No matter how much I love my store-bought coconut milk, it doesn’t even come close to fresh homemade coconut milk. The taste of fresh coconut milk is so clean, so refreshing, and so fragrant. It’s just like fresh coconut in the creamy liquid form.
A fun fact about coconuts. In Sanskrit, the coconut tree is known as “kalpa vriksha”, which translates to a “tree which gives all that is necessary for living.” And it’s true. You could literally live off of coconuts for several months if you needed to. But very few people have ever actually eaten a fresh raw coconut, besides that one time in Mexico, of course. So why don’t we eat fresh coconuts more often? Well, I would guess that you’re probably not growing coconuts in your backyard. And even if you were, it’s pretty hard to crack them open. Once you open them, you can use all that beautiful white flesh to make coconut milk.
While having milk from fresh coconuts is out of this world, there are other ways to make coconut milk at home. You can use already cracked and peeled coconuts (i.e., intact young coconut meat with coconut water still inside), dried shredded coconut, or coconut manna. Be aware that the flavor of homemade coconut milk is much more pronounced than that of a store-bought. So if you want more neutral-tasting plant-based milk, go for homemade almond milk instead.
Tips for Making Fresh Coconut Milk
- Coconut: you have two options when it comes to coconut – fresh coconut (brown-mature or white-young) or dried coconut (flaked or shredded). Depending on your location, you might have difficulty finding fresh coconuts. While I can get fresh coconuts in the store all year round, they are not the cheapest. Another advantage of using dried coconut for this recipe is that it’s much faster and easier. Sometimes you don’t have the time to crack the coconut open, drain the coconut water, extract the coconut flesh from the hard shell, peel the brown bits, chop the flesh into smaller pieces … you get my point.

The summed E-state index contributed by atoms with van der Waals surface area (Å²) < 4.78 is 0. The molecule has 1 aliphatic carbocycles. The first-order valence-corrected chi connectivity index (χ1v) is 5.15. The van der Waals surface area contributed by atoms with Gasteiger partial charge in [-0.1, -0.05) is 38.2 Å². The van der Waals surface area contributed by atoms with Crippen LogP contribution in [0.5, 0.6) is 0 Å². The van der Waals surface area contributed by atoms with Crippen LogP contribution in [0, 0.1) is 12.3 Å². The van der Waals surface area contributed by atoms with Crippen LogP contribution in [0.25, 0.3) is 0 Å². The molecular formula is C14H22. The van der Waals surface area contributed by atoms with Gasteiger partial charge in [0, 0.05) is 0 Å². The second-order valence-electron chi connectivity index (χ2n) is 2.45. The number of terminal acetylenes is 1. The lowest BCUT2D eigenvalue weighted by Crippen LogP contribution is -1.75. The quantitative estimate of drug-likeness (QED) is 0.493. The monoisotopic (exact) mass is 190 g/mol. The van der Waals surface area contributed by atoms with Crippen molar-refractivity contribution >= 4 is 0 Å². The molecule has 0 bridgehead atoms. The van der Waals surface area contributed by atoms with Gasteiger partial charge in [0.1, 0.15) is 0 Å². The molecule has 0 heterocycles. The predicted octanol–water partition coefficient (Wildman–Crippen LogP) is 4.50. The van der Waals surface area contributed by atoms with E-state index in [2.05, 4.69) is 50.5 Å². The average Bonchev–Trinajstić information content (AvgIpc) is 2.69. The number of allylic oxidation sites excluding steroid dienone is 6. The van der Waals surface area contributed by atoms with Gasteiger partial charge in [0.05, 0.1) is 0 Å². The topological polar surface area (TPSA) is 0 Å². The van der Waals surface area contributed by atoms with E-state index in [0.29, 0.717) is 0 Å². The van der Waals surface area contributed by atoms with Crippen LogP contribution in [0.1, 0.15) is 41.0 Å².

- Water: I’ve seen many recipes calling for coconut water as the base liquid for coconut milk, but I find the flavor of coconut water really strong. It completely overpowers the mellow flavor of coconut milk. So, use plain water. Also, the hotter the water, the better. The hot water softens and steeps the coconut, resulting in an easier blending and better flavor.
How to Make Coconut Milk
Making homemade coconut milk is easy! All you need is coconut and a high-speed blender. Sure, you can make this recipe with a regular blender too, but the flavor of the milk won’t be as well-rounded and full. Here’s how to get the most out of that coconut flesh:
- Blend the ingredients. Add the coconut and water to a high-speed blender and blend on high until the coconut has broken down and the mixture becomes frothy.
- Strain the coconut. The milk will look creamy but still have little coconut pieces. So, set a nut milk bag over a large bowl and pour the milk in. Bring the top of the bag together and use your hands to squeeze out as much liquid as possible. The squeezing part is really important. You want to squeeze the coconut flesh as hard as you can. You should essentially end up with very dry and tasteless coconut flesh. You could also use a piece of cheesecloth, but it’s not very practical – it needs to be doubled or tripled; otherwise, it comes apart and is nearly impossible to wash. Nut milk bags work so much better because they are already bag-shaped, don’t stretch over time, are resistant to picking up stains or food odors, and can be easily washed.
How to Store Coconut Milk
- Refrigerating: transfer the coconut milk to an airtight container and refrigerate it for up to 5 days. If separation occurs, shake before serving.
- Freezing: transfer the coconut milk to an airtight container and freeze it for up to 3 months. You can also pour the milk into ice cube trays and freeze it.
Coconut Milk Variations
The thickness of the coconut milk really depends on your needs. Always start with less water and add more as you go.
My go-to ratio is 2 cups/180 g of shredded coconut to 4 cups/960 ml of water. A high ratio of coconut to water is ideal for desserts where you want to replace the taste and texture of canned coconut milk. A lower ratio of coconut to water is best for drinking or pouring over cereal.
How to Use Coconut Milk
Coconut milk works well for both sweet and savory dishes.